They were most commonly found in the Great River of Narnia. They are human-like in appearance, and are spiritually tied to the waters of Narnia. No physical description is given, but are depicted as pretty women dressed in gowns of aquatic colors, most commonly in blue, and sometimes wearing crowns of rushes around their heads.
Their father and chief was the River god, who had a weedy beard. Other River Gods do exist, and are the male equivalent of Naiads.
When the White Witch conquered Narnia, she placed the entire land under a spell of constant winter, thus freezing all the water. It seems most likely the Naiads spent most of the Age of Winter frozen, unable to do anything, until Aslan freed them. During the Winter Revolution, they were among Aslan's followers at the Stone Table, fighting alongside their fellow Narnians against the White Witch.
When the Telmarines conquered Narnia, thus beginning the Telmarine Age of Narnia, the Naiads and the River Gods went into a form of deep sleep. While they slept, the Telmarines built a large bridge over the river, which inadvertently kept the River God, and probably the rest of the Naiads as well, imprisoned.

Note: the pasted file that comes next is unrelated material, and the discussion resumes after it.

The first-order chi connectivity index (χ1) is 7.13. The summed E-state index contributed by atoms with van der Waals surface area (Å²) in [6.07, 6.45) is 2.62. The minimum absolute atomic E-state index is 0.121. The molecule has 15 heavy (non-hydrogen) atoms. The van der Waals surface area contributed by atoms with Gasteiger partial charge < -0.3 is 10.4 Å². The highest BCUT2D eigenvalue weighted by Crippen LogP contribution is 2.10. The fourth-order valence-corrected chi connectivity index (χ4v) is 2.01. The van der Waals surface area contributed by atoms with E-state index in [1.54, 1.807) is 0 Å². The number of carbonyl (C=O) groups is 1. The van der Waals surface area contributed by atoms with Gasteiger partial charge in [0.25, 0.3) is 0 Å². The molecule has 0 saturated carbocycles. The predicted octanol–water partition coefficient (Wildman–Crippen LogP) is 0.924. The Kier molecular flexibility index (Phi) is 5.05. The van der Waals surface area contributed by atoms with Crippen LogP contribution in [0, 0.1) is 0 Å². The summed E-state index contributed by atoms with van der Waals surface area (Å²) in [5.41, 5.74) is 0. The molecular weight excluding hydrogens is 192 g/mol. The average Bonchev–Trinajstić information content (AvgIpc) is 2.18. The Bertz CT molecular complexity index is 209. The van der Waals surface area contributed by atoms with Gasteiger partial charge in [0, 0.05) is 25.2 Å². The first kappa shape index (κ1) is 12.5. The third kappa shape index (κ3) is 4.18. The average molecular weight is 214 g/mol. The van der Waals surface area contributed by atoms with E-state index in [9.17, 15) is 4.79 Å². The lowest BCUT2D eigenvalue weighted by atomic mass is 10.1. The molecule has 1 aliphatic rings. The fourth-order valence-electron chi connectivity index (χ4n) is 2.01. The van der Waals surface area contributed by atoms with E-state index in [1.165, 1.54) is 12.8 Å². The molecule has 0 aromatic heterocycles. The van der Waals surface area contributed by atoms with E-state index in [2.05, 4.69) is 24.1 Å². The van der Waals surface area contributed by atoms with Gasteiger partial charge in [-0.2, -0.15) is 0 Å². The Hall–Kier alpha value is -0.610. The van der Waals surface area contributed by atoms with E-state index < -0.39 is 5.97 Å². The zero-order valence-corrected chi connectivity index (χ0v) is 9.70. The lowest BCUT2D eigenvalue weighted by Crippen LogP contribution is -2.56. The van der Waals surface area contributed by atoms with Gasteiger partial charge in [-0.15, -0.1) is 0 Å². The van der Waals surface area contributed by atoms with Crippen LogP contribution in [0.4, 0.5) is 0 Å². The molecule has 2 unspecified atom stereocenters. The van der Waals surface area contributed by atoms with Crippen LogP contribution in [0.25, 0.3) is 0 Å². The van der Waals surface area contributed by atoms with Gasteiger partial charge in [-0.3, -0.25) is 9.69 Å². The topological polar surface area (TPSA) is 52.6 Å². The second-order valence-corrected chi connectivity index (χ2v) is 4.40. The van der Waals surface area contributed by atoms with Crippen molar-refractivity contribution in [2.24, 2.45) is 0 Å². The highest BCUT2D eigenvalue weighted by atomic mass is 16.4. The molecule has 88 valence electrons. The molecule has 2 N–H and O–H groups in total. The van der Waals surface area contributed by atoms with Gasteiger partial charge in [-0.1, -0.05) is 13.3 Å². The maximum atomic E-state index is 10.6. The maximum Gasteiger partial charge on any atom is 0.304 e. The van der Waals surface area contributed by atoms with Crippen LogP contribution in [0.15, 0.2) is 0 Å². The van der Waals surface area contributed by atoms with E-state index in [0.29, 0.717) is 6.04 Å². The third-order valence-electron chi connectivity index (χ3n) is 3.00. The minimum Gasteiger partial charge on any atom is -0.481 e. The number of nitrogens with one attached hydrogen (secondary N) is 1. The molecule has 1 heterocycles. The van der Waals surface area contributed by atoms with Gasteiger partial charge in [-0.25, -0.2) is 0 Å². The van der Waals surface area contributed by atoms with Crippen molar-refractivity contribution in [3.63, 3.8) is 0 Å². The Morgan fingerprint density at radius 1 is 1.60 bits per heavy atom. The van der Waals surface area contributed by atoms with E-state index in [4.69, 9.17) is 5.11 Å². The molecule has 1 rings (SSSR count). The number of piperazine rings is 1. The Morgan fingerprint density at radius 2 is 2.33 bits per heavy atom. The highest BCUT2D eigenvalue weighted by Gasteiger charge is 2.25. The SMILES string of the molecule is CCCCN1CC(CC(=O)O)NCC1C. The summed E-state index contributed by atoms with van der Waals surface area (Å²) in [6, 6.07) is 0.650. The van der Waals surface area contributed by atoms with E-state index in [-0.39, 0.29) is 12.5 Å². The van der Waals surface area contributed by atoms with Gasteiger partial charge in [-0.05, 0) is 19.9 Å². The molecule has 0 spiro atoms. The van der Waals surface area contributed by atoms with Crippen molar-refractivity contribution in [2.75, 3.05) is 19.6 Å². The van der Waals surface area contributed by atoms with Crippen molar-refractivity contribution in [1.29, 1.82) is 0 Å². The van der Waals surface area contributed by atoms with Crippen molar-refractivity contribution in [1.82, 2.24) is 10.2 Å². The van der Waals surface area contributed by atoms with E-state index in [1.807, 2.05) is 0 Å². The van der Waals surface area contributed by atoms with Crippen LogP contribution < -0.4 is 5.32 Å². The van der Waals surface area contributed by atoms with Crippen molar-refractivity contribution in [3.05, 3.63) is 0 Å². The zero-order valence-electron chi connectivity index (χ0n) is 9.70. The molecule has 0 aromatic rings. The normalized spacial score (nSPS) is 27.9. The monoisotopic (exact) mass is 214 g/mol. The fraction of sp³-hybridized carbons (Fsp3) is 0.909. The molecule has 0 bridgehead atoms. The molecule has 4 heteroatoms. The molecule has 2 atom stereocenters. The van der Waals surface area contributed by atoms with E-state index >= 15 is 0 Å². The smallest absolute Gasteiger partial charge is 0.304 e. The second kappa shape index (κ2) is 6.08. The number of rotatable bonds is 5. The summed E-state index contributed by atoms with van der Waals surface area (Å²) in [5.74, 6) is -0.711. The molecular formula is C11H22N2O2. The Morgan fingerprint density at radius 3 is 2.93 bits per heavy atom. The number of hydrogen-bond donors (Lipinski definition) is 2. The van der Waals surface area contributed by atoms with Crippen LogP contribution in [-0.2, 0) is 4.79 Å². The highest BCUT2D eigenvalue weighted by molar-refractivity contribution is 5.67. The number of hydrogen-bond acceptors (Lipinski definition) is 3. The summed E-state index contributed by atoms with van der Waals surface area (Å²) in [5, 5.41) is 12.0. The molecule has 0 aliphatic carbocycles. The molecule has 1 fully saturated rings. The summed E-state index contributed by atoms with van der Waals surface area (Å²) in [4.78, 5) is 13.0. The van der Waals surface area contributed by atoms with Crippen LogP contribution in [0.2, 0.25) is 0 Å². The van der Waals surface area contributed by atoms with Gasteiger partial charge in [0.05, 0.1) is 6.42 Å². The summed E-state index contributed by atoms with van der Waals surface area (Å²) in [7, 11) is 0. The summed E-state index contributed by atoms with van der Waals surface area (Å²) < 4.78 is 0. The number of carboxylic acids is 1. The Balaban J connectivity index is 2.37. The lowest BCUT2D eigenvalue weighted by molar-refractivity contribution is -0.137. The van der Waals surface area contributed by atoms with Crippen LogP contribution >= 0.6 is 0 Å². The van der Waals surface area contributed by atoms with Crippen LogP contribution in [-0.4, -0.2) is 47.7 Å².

| Movie-based Information|
Despite them being mentioned in the books, they were not depicted in the first two films, except for the River God who appeared in Prince Caspian (Disney movie), when he defeated the Telmarine army. Finally, though, the Naiads appeared in the third film, The Chronicles of Narnia: The Voyage of the Dawn Treader (film), as replacements for the Sea People.
In the film, they are portrayed in a similar manner to the Dryads, in the respect that they are non-physical beings that use their element as their bodies, which in this case would be water. However, they were intended for the first film according to concept art, in which they are portrayed as a little physical, yet still watery. Also worthy to note, in the third film, the naiads are given fish tails like merpeople and dwell in salt water. This is a huge screw up to mythology and canon, as Lewis never describes the seas of Narnia as having nymphs, only Merpeople and Sea People. Also, in Greek Mythology, naiads are nymphs of fresh water, while oceanids and nereids are nymphs of ocean/sea/salt waters.